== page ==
As mentioned, when you're married, SARS must investigate you and your spouse when doing a Capital Reconciliation.
The good news is, even though you're being investigated you still have rights.
Capital Reconciliation: You and your spouse have the following rights during a SARS investigation
The reality is that whether married in or out of community of property, married people often share certain income, assets and liabilities.
And that's why SARS can't investigate a person without also investigating their spouse.
This can cause difficulties if SARS investigates you, because you might not have access to your spouse's financial information.
SARS may also only have information available for one spouse who for example, isn't required to submit personal statements of assets and liabilities. In this case, SARS first has to get this information from the other spouse or you have to furnish it in your defence.
That said; you have rights!
Spousal Capital Reconciliation rights#1: SARS can't disclose your information to your spouse without your consent
The Income Tax Act offers you this protection in that SARS can't disclose your information without your consent to any other party, including your spouse, says the Practical Tax Loose Leaf Service.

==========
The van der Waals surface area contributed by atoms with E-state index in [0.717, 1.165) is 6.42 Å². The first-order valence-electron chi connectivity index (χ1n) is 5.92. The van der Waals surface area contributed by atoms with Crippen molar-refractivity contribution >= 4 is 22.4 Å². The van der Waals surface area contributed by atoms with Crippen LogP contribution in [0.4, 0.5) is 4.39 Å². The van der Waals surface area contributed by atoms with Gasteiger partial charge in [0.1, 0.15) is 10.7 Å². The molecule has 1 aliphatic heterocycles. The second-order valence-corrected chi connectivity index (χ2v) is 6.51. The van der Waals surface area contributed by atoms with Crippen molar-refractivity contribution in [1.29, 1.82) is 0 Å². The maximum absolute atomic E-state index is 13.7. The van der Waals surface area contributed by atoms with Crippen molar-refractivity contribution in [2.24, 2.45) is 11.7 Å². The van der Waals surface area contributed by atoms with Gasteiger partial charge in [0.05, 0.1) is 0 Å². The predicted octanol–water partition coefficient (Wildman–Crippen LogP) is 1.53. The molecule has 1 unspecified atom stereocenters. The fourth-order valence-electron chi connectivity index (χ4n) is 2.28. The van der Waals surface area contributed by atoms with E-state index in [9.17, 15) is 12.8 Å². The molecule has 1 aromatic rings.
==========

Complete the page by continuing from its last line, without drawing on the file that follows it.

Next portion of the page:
Because husbands and wives are separate taxpayers, SARS must treat them as such. Each spouse separately enjoys the protection under the Act.
But, SARS can disclose your information to any person if it can prove that in so doing it'll enable that person to give it information it requires.
Spousal Capital Reconciliation rights#2: If SARS investigates you, you have a right to privacy
This means it can't disclose your information without your consent unless it can prove disclosure was necessary to get information from that person.
Knowing what your rights are will help ensure you protect yourself when you and your spouse are being investigated by SARS.
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